How money should work (Rephrasing; If I was a Millionaire)
- 17 Posts
- Age 20
I have always been proud of being a teetotaller. It was a
principle that I associated with my life from the very young days
and to this day I have lived my life adhering to it with fierce
commitment. Presently, I am interning at the Sri Lanka
Anti-Narcotics Association, an organisation which works towards
realising a drug- and alcohol-free nation.
But sadly, alcohol seems to be a ‘sport for the trendy’ in our island nation today.
‘Statistics’ say that alcoholism is on the decline, but the ground realities prove otherwise. I, being an activist on the subject, have painfully observed how youngsters fall for this in large numbers. And as with every social issue this has one root cause: attitude problems.
Every single hour, piles of money are spent in producing, marketing and consuming gallons of alcohol.
This is why I always ask myself; why cannot money be used for abating alcohol instead of spreading it.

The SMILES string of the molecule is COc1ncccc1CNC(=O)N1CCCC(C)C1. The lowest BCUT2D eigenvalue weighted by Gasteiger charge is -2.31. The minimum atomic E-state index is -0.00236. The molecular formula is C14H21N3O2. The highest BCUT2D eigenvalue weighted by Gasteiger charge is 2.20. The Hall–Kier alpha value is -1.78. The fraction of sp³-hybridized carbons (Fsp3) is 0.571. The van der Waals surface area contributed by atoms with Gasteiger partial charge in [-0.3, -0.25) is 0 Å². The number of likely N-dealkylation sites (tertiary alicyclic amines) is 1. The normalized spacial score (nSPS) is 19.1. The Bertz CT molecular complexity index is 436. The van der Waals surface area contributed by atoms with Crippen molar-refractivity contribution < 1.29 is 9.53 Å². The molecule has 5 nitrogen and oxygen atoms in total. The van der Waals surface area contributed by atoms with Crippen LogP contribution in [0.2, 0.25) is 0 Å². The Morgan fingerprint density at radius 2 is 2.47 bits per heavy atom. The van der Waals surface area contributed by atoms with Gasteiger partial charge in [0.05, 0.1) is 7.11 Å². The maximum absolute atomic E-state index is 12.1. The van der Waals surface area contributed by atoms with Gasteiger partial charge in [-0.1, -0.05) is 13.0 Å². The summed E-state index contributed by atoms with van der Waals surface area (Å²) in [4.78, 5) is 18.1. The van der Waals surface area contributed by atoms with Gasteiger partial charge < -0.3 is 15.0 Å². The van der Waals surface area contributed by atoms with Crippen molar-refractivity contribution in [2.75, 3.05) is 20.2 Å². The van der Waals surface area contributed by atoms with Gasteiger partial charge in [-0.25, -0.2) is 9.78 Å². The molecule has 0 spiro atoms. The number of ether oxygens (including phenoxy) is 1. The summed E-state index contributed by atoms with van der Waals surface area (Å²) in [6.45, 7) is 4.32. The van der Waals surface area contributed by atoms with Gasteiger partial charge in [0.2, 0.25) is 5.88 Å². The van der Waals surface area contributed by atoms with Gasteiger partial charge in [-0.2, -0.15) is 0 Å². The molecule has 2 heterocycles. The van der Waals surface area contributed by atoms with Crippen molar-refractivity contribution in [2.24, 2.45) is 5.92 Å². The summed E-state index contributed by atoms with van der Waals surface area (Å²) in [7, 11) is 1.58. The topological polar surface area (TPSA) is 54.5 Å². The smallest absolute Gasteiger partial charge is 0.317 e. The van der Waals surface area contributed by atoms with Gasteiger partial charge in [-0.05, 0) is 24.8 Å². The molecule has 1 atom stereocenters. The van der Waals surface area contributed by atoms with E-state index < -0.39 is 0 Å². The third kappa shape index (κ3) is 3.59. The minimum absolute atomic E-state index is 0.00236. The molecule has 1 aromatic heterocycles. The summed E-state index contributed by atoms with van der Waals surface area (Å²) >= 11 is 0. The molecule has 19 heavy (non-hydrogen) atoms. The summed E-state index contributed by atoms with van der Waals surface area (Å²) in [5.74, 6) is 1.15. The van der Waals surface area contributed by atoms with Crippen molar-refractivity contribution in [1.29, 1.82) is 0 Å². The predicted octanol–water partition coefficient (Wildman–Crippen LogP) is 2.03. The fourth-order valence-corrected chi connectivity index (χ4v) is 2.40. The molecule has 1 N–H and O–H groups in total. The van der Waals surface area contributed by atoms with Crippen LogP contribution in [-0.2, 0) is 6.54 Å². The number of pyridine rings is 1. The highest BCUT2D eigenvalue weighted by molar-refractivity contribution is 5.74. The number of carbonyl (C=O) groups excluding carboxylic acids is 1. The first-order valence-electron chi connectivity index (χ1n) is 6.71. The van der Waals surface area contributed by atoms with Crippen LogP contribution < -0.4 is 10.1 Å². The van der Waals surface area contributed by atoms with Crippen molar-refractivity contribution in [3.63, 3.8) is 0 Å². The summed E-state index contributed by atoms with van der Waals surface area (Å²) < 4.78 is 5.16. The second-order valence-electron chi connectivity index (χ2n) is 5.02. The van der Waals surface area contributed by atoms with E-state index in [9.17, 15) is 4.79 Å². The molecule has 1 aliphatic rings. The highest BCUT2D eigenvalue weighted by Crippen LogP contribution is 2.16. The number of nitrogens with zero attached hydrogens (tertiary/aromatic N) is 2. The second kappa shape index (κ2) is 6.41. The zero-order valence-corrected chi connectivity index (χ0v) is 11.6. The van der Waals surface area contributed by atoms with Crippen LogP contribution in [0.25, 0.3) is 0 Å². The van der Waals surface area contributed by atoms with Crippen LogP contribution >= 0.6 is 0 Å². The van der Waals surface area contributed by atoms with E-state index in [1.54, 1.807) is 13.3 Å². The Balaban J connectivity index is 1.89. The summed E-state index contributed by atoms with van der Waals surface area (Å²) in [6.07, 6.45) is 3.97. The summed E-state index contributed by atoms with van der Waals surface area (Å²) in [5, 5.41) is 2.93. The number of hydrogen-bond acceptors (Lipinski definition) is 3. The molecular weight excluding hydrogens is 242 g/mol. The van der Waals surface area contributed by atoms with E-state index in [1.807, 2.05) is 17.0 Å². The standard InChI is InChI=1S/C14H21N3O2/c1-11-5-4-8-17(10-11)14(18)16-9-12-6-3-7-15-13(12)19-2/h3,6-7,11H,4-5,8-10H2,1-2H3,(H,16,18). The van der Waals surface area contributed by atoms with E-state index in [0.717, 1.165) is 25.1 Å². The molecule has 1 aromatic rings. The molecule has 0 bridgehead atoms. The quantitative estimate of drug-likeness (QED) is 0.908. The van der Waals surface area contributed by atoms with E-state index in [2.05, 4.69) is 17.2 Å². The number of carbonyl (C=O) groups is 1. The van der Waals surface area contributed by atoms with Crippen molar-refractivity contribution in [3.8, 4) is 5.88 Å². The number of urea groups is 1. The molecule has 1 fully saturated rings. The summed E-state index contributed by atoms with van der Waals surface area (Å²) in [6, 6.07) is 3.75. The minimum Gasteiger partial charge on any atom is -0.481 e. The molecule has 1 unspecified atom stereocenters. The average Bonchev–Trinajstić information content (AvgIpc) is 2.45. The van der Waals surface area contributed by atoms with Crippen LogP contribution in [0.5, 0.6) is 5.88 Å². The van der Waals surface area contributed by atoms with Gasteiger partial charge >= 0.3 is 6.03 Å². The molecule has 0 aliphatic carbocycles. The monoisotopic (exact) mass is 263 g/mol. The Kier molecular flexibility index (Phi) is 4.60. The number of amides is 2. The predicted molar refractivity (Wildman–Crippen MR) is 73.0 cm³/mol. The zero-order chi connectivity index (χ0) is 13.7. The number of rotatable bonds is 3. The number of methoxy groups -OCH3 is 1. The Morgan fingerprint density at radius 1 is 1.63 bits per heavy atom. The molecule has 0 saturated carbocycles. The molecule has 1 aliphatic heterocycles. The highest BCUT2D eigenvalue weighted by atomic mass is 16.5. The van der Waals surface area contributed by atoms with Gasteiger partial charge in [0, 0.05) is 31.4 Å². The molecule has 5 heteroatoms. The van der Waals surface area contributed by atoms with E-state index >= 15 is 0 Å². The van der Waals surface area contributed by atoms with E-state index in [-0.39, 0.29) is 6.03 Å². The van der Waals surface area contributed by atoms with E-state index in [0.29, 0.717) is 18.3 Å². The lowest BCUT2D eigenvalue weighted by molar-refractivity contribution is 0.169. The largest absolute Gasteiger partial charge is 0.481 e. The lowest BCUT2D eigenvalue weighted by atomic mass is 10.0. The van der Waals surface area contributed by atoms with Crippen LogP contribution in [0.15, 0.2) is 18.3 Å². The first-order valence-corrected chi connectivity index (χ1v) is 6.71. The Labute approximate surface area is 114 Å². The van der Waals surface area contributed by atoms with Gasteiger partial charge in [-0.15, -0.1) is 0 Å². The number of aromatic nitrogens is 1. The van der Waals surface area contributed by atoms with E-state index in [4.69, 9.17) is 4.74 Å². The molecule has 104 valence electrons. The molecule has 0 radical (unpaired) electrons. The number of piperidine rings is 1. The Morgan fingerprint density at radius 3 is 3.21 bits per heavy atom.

When I found that I was to do a post on the theme If I was a millionaire: what problem I would solve and how I immediately thought of this issue which has been worrying me. It was not difficult to conclude that this is something I should work on if I become a millionaire someday.
I believe that awareness is key in tackling this problem. According to what I’ve seen, most of the youngsters who are engulfed by the alcohol menace are in fact blindfolded by the belief that drinking is cool. What they should be made aware of is that gastrointestinal disorders, erectile dysfunction and premature death, among many other risks, are not so ‘cool’.
I feel that it is a social responsibility of mine to invest in effective and convincing awareness programmes with a substantial outreach, especially aimed at the underprivileged and the vulnerable groups who are being targeted by huge corporates who make money by selling poison. I would utilise resources available to me to develop a mechanism which mainstreams youth groups who are deprived of a proper education (due to various reasons ranging from poverty to ignorance) by letting them take part in educational, skill development and vocational engagements. I believe that such initiatives would divert people’s attention from alcohol to productive work.
And that I guess, is money well spent.
You can learn more about the engagements of Sri Lanka Anti Narcotics Association here: http://facebook.com/slanainfo